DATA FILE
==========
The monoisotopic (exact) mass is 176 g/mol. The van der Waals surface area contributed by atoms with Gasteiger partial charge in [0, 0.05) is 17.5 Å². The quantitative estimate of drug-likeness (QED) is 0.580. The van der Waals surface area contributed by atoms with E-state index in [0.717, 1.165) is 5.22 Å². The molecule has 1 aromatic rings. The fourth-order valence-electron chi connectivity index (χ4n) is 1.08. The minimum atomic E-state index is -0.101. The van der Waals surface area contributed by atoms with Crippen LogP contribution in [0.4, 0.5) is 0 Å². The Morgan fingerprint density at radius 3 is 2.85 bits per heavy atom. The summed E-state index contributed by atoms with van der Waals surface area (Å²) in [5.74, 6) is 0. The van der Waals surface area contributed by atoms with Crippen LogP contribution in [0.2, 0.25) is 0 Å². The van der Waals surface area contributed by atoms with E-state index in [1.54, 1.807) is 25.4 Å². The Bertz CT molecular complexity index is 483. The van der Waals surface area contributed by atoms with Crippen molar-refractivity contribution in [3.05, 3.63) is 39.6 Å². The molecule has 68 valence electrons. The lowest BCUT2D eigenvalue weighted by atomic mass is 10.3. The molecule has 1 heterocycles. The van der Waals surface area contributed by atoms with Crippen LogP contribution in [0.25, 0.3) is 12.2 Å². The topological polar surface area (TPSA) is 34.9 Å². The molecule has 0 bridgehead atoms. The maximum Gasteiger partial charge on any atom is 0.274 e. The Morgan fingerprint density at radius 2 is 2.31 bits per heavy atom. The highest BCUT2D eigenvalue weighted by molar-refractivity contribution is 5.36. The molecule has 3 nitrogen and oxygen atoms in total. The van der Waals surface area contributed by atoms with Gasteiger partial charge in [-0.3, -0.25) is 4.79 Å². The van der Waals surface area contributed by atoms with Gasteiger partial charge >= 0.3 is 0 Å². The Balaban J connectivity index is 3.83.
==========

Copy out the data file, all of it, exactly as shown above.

The monoisotopic (exact) mass is 176 g/mol. The van der Waals surface area contributed by atoms with Gasteiger partial charge in [0, 0.05) is 17.5 Å². The quantitative estimate of drug-likeness (QED) is 0.580. The van der Waals surface area contributed by atoms with E-state index in [0.717, 1.165) is 5.22 Å². The molecule has 1 aromatic rings. The fourth-order valence-electron chi connectivity index (χ4n) is 1.08. The minimum atomic E-state index is -0.101. The van der Waals surface area contributed by atoms with Crippen LogP contribution in [0.4, 0.5) is 0 Å². The Morgan fingerprint density at radius 3 is 2.85 bits per heavy atom. The summed E-state index contributed by atoms with van der Waals surface area (Å²) in [5.74, 6) is 0. The van der Waals surface area contributed by atoms with Crippen LogP contribution in [0.2, 0.25) is 0 Å². The van der Waals surface area contributed by atoms with E-state index in [1.54, 1.807) is 25.4 Å². The Bertz CT molecular complexity index is 483. The van der Waals surface area contributed by atoms with Crippen molar-refractivity contribution in [3.05, 3.63) is 39.6 Å². The molecule has 68 valence electrons. The lowest BCUT2D eigenvalue weighted by atomic mass is 10.3. The molecule has 1 heterocycles. The van der Waals surface area contributed by atoms with Crippen LogP contribution in [0.25, 0.3) is 12.2 Å². The topological polar surface area (TPSA) is 34.9 Å². The molecule has 0 bridgehead atoms. The maximum Gasteiger partial charge on any atom is 0.274 e. The Morgan fingerprint density at radius 2 is 2.31 bits per heavy atom. The highest BCUT2D eigenvalue weighted by molar-refractivity contribution is 5.36. The molecule has 3 nitrogen and oxygen atoms in total. The van der Waals surface area contributed by atoms with Gasteiger partial charge in [-0.3, -0.25) is 4.79 Å². The van der Waals surface area contributed by atoms with Gasteiger partial charge >= 0.3 is 0 Å². The Balaban J connectivity index is 3.83.